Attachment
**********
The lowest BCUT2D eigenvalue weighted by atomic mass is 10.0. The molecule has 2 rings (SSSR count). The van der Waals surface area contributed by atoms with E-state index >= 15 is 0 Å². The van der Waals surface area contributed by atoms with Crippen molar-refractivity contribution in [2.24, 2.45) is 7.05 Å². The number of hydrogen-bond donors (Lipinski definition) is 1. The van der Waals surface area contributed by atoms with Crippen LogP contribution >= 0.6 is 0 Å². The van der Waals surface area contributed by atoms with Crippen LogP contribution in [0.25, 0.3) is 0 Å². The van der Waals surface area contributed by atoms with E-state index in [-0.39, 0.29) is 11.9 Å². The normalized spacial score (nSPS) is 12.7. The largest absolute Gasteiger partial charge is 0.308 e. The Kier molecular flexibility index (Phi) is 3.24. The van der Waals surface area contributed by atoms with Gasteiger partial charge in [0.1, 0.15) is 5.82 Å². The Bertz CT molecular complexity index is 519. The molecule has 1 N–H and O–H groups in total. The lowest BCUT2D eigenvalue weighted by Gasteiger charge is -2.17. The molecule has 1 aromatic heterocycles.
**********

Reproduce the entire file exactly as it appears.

The lowest BCUT2D eigenvalue weighted by atomic mass is 10.0. The molecule has 2 rings (SSSR count). The van der Waals surface area contributed by atoms with E-state index >= 15 is 0 Å². The van der Waals surface area contributed by atoms with Crippen molar-refractivity contribution in [2.24, 2.45) is 7.05 Å². The number of hydrogen-bond donors (Lipinski definition) is 1. The van der Waals surface area contributed by atoms with Crippen LogP contribution >= 0.6 is 0 Å². The van der Waals surface area contributed by atoms with Crippen LogP contribution in [0.25, 0.3) is 0 Å². The van der Waals surface area contributed by atoms with E-state index in [-0.39, 0.29) is 11.9 Å². The normalized spacial score (nSPS) is 12.7. The largest absolute Gasteiger partial charge is 0.308 e. The Kier molecular flexibility index (Phi) is 3.24. The van der Waals surface area contributed by atoms with Gasteiger partial charge in [0.1, 0.15) is 5.82 Å². The Bertz CT molecular complexity index is 519. The molecule has 1 N–H and O–H groups in total. The lowest BCUT2D eigenvalue weighted by Gasteiger charge is -2.17. The molecule has 1 aromatic heterocycles.